When it comes to British weather most of us welcome a hot summer, but when it's too hot for too long there are health risks to our community.
If a heatwave hits this summer, make sure you're prepared to beat the heat and look after yourself, family and friends.
Why is a heatwave a problem?
The main risks posed by a heatwave are:
- dehydration (not having enough water)
- overheating, which can make symptoms worse for people who already have problems with their heart or breathing
- heat exhaustion and heatstroke
Who is most at risk?
A heatwave can affect anyone, but the most vulnerable people are:
- older people, especially those over 75
- babies and young children
- people with a serious chronic condition, especially heart or breathing problems
- people with mobility problems
- people with serious mental health problems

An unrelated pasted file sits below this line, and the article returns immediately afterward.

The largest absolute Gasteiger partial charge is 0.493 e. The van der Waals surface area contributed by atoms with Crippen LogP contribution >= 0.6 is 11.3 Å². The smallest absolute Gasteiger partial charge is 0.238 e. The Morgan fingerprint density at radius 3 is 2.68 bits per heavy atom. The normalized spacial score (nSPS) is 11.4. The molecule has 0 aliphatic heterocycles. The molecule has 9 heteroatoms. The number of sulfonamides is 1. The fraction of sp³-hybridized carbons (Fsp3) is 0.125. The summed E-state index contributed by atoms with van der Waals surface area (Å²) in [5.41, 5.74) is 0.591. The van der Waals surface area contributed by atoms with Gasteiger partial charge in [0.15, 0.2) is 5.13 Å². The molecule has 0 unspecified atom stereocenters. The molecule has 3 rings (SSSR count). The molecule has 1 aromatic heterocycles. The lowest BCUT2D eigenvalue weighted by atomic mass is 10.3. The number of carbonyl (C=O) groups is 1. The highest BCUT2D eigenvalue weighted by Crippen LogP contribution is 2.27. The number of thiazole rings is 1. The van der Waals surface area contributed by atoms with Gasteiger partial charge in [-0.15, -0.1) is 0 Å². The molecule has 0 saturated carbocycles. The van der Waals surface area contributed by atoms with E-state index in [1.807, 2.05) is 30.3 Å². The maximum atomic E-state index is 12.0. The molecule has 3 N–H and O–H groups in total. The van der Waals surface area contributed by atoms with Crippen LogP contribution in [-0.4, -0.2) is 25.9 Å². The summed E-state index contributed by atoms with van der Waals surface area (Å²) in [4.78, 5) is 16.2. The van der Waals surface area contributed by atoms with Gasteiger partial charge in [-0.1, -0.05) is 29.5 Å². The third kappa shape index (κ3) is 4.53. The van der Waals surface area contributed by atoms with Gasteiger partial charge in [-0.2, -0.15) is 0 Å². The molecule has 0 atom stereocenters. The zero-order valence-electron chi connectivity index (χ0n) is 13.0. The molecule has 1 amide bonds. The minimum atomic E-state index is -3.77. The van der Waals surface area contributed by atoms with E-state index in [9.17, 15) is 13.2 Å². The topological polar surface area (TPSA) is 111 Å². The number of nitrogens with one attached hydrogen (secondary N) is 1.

- people on certain medications, including those that affect sweating and temperature control
- people who misuse alcohol or drugs
- people who are physically active - for example, labourers or those doing sports
For more NHS advice please click here:
Tips for coping in hot weather
- Shut windows and pull down the shades when it is hotter outside. You can open the windows for ventilation when it is cooler.
- Avoid the heat: stay out of the sun and don't go out between 11am and 3pm (the hottest part of the day) if you're vulnerable to the effects of heat.
- Keep rooms cool by using shades or reflective material outside the windows. If this isn't possible, use light-coloured curtains and keep them closed.
- Have cool baths or showers, and splash yourself with cool water.
- Drink plenty of fluids and avoid excess alcohol.
- Keep up to date with the weather by listening to alerts on the radio, TV and social media.
- Plan ahead to make sure you have enough supplies, such as food, water and any medication you need.
- Identify the coolest room in the house so you know where to go to keep cool.
- Wear loose, cool clothing and a hat and sunglasses if you go outdoors.
- Check up on friends, relatives and neighbours.
For more Public Health England information click here: